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    ABSTRACT: Metastatic growth in breast cancer (BC) has been proposed as an exclusive property of cancer stem cells (CSCs). However, formal proof of their identity as cells of origin of recurrences at distant sites and the molecular events that may contribute to tumor cell dissemination and metastasis development are yet to be elucidated. In this study, we analyzed a set of patient-derived breast cancer stem cell (BCSC) lines. We found that in vitro BCSCs exhibit a higher chemoresistance and migratory potential when compared with differentiated, nontumorigenic, breast cancer cells (dBCCs). By developing an in vivo metastatic model simulating the disease of patients with early BC, we observed that BCSCs is the only cell population endowed with metastatic potential. Gene-expression profile studies comparing metastagenic and non-metastagenic cells identified TAZ, a transducer of the Hippo pathway and biomechanical cues, as a central mediator of BCSCs metastatic ability involved in their chemoresistance and tumorigenic potential. Overexpression of TAZ in low-expressing dBCCs induced cell transformation and conferred tumorigenicity and migratory activity. Conversely, loss of TAZ in BCSCs severely impaired metastatic colonization and chemoresistance. In clinical data from 99 BC patients, high expression levels of TAZ were associated with shorter disease-free survival in multivariate analysis, thus indicating that TAZ may represent a novel independent negative prognostic factor. Overall, this study designates TAZ as a novel biomarker and a possible therapeutic target for BC.Oncogene advance online publication, 17 February 2014; doi:10.1038/onc.2014.5.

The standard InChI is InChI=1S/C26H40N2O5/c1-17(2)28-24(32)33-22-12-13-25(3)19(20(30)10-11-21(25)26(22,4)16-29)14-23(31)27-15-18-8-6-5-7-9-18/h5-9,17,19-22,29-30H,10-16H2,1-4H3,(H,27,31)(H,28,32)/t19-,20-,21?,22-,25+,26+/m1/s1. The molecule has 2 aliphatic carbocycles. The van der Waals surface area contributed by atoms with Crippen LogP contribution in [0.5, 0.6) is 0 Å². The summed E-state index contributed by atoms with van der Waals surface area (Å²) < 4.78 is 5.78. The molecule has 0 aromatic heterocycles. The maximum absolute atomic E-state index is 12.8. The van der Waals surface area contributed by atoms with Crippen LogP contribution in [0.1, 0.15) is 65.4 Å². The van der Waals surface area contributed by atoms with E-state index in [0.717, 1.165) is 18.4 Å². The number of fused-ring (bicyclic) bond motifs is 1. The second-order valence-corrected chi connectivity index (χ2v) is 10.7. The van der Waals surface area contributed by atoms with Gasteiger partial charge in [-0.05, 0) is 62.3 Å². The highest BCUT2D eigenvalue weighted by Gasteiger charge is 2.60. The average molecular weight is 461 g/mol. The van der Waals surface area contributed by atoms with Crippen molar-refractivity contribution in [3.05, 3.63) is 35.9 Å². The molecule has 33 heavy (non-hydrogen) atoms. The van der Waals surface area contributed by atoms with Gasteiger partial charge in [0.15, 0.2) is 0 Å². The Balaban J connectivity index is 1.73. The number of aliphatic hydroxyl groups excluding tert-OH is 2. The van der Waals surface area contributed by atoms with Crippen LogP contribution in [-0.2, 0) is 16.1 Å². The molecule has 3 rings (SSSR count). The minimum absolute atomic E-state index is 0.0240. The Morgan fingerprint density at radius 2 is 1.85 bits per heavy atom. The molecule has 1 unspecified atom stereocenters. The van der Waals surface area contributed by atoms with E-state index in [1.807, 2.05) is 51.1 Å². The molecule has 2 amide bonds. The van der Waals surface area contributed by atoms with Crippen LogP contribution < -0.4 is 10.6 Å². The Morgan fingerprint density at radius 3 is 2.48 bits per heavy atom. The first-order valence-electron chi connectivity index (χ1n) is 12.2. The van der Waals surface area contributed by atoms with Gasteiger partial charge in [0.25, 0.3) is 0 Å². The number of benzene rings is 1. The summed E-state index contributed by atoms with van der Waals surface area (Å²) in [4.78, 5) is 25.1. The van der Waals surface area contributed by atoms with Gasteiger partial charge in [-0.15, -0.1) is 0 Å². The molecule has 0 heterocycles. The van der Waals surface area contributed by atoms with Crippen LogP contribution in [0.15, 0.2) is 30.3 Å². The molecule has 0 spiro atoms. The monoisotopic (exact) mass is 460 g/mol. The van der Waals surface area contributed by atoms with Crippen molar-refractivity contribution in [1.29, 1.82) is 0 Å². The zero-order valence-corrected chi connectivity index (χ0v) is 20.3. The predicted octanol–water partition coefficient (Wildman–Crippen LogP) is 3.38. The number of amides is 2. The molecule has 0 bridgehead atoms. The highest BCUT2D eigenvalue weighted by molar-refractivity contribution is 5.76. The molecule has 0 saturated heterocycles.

Oncogene 02/2014; · 8.56 Impact Factor